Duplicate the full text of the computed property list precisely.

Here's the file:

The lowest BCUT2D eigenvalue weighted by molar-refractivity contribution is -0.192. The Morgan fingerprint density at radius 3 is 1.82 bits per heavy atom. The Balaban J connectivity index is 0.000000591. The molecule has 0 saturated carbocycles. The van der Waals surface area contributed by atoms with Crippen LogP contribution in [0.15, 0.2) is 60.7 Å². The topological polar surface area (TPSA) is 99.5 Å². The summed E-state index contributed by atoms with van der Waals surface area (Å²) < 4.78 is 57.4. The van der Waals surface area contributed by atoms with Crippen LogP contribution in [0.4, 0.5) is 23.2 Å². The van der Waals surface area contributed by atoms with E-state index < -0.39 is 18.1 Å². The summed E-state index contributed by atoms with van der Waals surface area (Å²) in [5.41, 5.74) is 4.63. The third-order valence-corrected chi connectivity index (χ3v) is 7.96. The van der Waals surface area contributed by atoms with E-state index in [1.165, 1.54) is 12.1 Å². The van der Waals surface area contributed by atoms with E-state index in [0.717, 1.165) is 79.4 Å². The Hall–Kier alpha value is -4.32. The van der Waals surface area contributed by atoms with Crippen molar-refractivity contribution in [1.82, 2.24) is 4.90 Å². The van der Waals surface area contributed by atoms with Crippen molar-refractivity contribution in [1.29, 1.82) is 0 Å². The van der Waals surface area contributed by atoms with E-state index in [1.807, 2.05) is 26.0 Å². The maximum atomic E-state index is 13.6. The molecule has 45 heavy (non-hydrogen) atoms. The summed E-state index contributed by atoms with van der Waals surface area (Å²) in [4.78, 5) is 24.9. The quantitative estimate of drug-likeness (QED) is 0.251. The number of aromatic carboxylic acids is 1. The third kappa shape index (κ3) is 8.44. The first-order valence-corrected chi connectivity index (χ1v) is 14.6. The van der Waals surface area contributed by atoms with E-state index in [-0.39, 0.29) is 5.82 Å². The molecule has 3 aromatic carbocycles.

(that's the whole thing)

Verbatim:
The lowest BCUT2D eigenvalue weighted by molar-refractivity contribution is -0.192. The Morgan fingerprint density at radius 3 is 1.82 bits per heavy atom. The Balaban J connectivity index is 0.000000591. The molecule has 0 saturated carbocycles. The van der Waals surface area contributed by atoms with Crippen LogP contribution in [0.15, 0.2) is 60.7 Å². The topological polar surface area (TPSA) is 99.5 Å². The summed E-state index contributed by atoms with van der Waals surface area (Å²) < 4.78 is 57.4. The van der Waals surface area contributed by atoms with Crippen LogP contribution in [0.4, 0.5) is 23.2 Å². The van der Waals surface area contributed by atoms with E-state index < -0.39 is 18.1 Å². The summed E-state index contributed by atoms with van der Waals surface area (Å²) in [5.41, 5.74) is 4.63. The third-order valence-corrected chi connectivity index (χ3v) is 7.96. The van der Waals surface area contributed by atoms with E-state index in [1.165, 1.54) is 12.1 Å². The van der Waals surface area contributed by atoms with E-state index in [0.717, 1.165) is 79.4 Å². The Hall–Kier alpha value is -4.32. The van der Waals surface area contributed by atoms with Crippen molar-refractivity contribution in [1.82, 2.24) is 4.90 Å². The van der Waals surface area contributed by atoms with Crippen molar-refractivity contribution in [1.29, 1.82) is 0 Å². The van der Waals surface area contributed by atoms with E-state index in [1.807, 2.05) is 26.0 Å². The maximum atomic E-state index is 13.6. The molecule has 45 heavy (non-hydrogen) atoms. The summed E-state index contributed by atoms with van der Waals surface area (Å²) in [4.78, 5) is 24.9. The quantitative estimate of drug-likeness (QED) is 0.251. The number of aromatic carboxylic acids is 1. The third kappa shape index (κ3) is 8.44. The first-order valence-corrected chi connectivity index (χ1v) is 14.6. The van der Waals surface area contributed by atoms with E-state index in [-0.39, 0.29) is 5.82 Å². The molecule has 3 aromatic carbocycles.